An aerial survey this month had a preliminary total of 6,620 creatures, compared to 6,250 in 2016 and 6,063 the year before. In 1991 the aerial estimate of the Manatees (sea cow) was only 1,267.
"The relatively high counts we have seen for the past three years underscore the importance of warm water habitat to manatees in Florida," said Gil McRae, head of the state's Fish and Wildlife Research Institute. The survey counted 3,488 on the state's east coast and 3,132 along the west coast.
The Florida Fish and Wildlife Conversation Commission said Monday, "The manatees, of course, have to be seen to be counted and their exact numbers are unknown. The survey is conducted by air and the count represents the minimum number of manatees in the area. State biologists also pointed to recent conservation measures for the high manatee count.
Manatees, which are also known as sea cows, have been on the endangered list for more than 40 years due to threats posed by urbanization, water contamination and collisions with boats.
"The manatee's recovery is incredibly encouraging and a great testament to the conservation actions of many," Cindy Dohner, the Southeast regional director for US Fish and Wildlife, said at the time. "Today's proposal is not only about recognizing this progress, but it's also about recommitting ourselves to ensuring the manatee's long-term success and recovery."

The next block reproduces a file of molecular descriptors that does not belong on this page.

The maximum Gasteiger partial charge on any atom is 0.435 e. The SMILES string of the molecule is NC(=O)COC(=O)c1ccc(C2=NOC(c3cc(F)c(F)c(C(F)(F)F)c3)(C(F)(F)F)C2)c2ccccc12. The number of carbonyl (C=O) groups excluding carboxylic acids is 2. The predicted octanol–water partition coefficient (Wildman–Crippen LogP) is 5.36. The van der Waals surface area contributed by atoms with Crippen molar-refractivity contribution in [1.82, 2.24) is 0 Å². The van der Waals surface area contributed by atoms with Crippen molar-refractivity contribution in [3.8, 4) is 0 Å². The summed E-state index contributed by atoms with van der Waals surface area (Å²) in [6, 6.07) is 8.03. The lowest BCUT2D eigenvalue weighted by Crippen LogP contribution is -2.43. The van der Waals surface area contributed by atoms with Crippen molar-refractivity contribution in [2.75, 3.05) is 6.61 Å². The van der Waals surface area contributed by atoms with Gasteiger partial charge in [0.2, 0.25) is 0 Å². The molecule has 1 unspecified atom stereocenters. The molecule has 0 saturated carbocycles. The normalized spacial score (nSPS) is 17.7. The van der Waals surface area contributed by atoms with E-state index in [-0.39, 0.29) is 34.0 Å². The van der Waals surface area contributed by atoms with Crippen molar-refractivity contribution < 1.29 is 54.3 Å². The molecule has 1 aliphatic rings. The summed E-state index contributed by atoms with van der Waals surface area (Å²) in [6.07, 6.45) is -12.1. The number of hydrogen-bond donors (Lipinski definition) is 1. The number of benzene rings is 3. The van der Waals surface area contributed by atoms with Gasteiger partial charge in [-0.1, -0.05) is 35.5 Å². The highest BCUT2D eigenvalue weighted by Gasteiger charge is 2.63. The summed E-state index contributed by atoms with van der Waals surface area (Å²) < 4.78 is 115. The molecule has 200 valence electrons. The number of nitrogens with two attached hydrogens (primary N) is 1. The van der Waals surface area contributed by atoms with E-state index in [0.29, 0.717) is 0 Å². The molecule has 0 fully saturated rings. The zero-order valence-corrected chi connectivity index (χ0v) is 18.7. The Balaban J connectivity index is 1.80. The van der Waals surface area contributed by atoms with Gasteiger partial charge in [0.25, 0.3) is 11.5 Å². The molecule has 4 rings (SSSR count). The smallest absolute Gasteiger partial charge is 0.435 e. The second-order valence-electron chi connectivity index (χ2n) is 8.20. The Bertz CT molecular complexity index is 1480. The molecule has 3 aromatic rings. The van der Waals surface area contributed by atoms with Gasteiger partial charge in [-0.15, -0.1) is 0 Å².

The Florida manatees are part of the estimated 13,000 that also includes those living in the Caribbean and along the coasts of Colombia, Venezuela and Brazil.
Manatees live in shallow waters and must come to the surface to breathe about every 15 minutes. The herbivores can reach four meters (13 feet) long, weigh up to 600 kilos (1,300 pounds) and live about 40 years.
"The threat is still out there, and it's not going away," Katie Tripp, director of science and conservation for the club, said last year. "You don't celebrate when you're not done with the game. There's a lot more work to be done to safeguard the habitat, to get manatees removed from the Endangered Species Act altogether."
The manatee remains protected under the Marine Mammal Protection Act.